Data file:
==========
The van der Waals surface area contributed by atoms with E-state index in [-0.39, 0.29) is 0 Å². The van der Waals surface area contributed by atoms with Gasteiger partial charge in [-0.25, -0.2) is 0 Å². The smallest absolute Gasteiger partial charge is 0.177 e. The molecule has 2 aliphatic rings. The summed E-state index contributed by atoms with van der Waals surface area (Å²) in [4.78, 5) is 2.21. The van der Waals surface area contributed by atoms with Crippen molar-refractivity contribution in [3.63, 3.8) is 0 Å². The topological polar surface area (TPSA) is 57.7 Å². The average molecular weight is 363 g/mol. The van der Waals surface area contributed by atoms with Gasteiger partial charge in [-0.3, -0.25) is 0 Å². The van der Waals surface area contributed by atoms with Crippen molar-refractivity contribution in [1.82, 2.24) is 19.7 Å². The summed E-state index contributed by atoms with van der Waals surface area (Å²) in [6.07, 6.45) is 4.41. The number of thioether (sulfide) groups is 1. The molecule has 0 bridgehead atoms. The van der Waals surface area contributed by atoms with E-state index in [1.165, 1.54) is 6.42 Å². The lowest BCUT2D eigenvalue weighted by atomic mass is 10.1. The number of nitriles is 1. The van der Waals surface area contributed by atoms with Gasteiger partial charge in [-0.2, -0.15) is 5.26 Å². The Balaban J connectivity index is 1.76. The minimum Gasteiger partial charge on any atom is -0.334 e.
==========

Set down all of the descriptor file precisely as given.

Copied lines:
The van der Waals surface area contributed by atoms with E-state index in [-0.39, 0.29) is 0 Å². The van der Waals surface area contributed by atoms with Gasteiger partial charge in [-0.25, -0.2) is 0 Å². The smallest absolute Gasteiger partial charge is 0.177 e. The molecule has 2 aliphatic rings. The summed E-state index contributed by atoms with van der Waals surface area (Å²) in [4.78, 5) is 2.21. The van der Waals surface area contributed by atoms with Crippen molar-refractivity contribution in [3.63, 3.8) is 0 Å². The topological polar surface area (TPSA) is 57.7 Å². The average molecular weight is 363 g/mol. The van der Waals surface area contributed by atoms with Gasteiger partial charge in [-0.3, -0.25) is 0 Å². The van der Waals surface area contributed by atoms with Crippen molar-refractivity contribution in [1.82, 2.24) is 19.7 Å². The summed E-state index contributed by atoms with van der Waals surface area (Å²) in [6.07, 6.45) is 4.41. The number of thioether (sulfide) groups is 1. The molecule has 0 bridgehead atoms. The van der Waals surface area contributed by atoms with E-state index in [1.165, 1.54) is 6.42 Å². The lowest BCUT2D eigenvalue weighted by atomic mass is 10.1. The number of nitriles is 1. The van der Waals surface area contributed by atoms with Gasteiger partial charge in [-0.2, -0.15) is 5.26 Å². The Balaban J connectivity index is 1.76. The minimum Gasteiger partial charge on any atom is -0.334 e.